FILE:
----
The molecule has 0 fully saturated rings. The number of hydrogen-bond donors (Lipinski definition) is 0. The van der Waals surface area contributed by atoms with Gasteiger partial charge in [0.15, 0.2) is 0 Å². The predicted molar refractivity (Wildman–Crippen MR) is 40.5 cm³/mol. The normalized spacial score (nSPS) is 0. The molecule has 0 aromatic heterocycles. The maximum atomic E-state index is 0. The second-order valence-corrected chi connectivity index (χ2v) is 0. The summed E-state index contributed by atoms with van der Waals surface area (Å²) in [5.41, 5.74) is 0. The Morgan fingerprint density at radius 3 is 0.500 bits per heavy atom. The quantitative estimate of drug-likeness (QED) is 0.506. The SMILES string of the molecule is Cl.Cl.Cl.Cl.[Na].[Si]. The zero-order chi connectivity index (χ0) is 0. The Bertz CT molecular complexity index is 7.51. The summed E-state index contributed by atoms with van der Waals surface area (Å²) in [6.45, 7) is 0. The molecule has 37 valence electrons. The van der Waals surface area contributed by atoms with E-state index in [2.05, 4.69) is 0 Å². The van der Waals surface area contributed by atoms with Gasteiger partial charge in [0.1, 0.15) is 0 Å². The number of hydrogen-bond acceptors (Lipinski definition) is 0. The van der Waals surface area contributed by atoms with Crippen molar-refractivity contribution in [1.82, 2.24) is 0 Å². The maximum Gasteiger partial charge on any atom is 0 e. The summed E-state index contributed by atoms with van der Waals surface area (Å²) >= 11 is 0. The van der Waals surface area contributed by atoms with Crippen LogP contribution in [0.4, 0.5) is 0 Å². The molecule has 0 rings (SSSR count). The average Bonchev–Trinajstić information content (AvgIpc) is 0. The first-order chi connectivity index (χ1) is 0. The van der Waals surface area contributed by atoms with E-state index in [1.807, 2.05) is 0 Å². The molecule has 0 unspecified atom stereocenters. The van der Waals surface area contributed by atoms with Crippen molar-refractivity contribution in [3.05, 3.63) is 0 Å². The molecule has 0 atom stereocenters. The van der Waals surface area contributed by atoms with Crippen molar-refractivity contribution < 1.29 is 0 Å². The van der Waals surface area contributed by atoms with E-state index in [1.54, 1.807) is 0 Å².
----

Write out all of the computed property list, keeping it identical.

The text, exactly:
The molecule has 0 fully saturated rings. The number of hydrogen-bond donors (Lipinski definition) is 0. The van der Waals surface area contributed by atoms with Gasteiger partial charge in [0.15, 0.2) is 0 Å². The predicted molar refractivity (Wildman–Crippen MR) is 40.5 cm³/mol. The normalized spacial score (nSPS) is 0. The molecule has 0 aromatic heterocycles. The maximum atomic E-state index is 0. The second-order valence-corrected chi connectivity index (χ2v) is 0. The summed E-state index contributed by atoms with van der Waals surface area (Å²) in [5.41, 5.74) is 0. The Morgan fingerprint density at radius 3 is 0.500 bits per heavy atom. The quantitative estimate of drug-likeness (QED) is 0.506. The SMILES string of the molecule is Cl.Cl.Cl.Cl.[Na].[Si]. The zero-order chi connectivity index (χ0) is 0. The Bertz CT molecular complexity index is 7.51. The summed E-state index contributed by atoms with van der Waals surface area (Å²) in [6.45, 7) is 0. The molecule has 37 valence electrons. The van der Waals surface area contributed by atoms with E-state index in [2.05, 4.69) is 0 Å². The van der Waals surface area contributed by atoms with Gasteiger partial charge in [0.1, 0.15) is 0 Å². The number of hydrogen-bond acceptors (Lipinski definition) is 0. The van der Waals surface area contributed by atoms with Crippen molar-refractivity contribution in [1.82, 2.24) is 0 Å². The maximum Gasteiger partial charge on any atom is 0 e. The summed E-state index contributed by atoms with van der Waals surface area (Å²) >= 11 is 0. The van der Waals surface area contributed by atoms with Crippen LogP contribution in [0.4, 0.5) is 0 Å². The molecule has 0 rings (SSSR count). The average Bonchev–Trinajstić information content (AvgIpc) is 0. The first-order chi connectivity index (χ1) is 0. The van der Waals surface area contributed by atoms with E-state index in [1.807, 2.05) is 0 Å². The molecule has 0 unspecified atom stereocenters. The van der Waals surface area contributed by atoms with Crippen molar-refractivity contribution in [3.05, 3.63) is 0 Å². The molecule has 0 atom stereocenters. The van der Waals surface area contributed by atoms with Crippen molar-refractivity contribution < 1.29 is 0 Å². The van der Waals surface area contributed by atoms with E-state index in [1.54, 1.807) is 0 Å².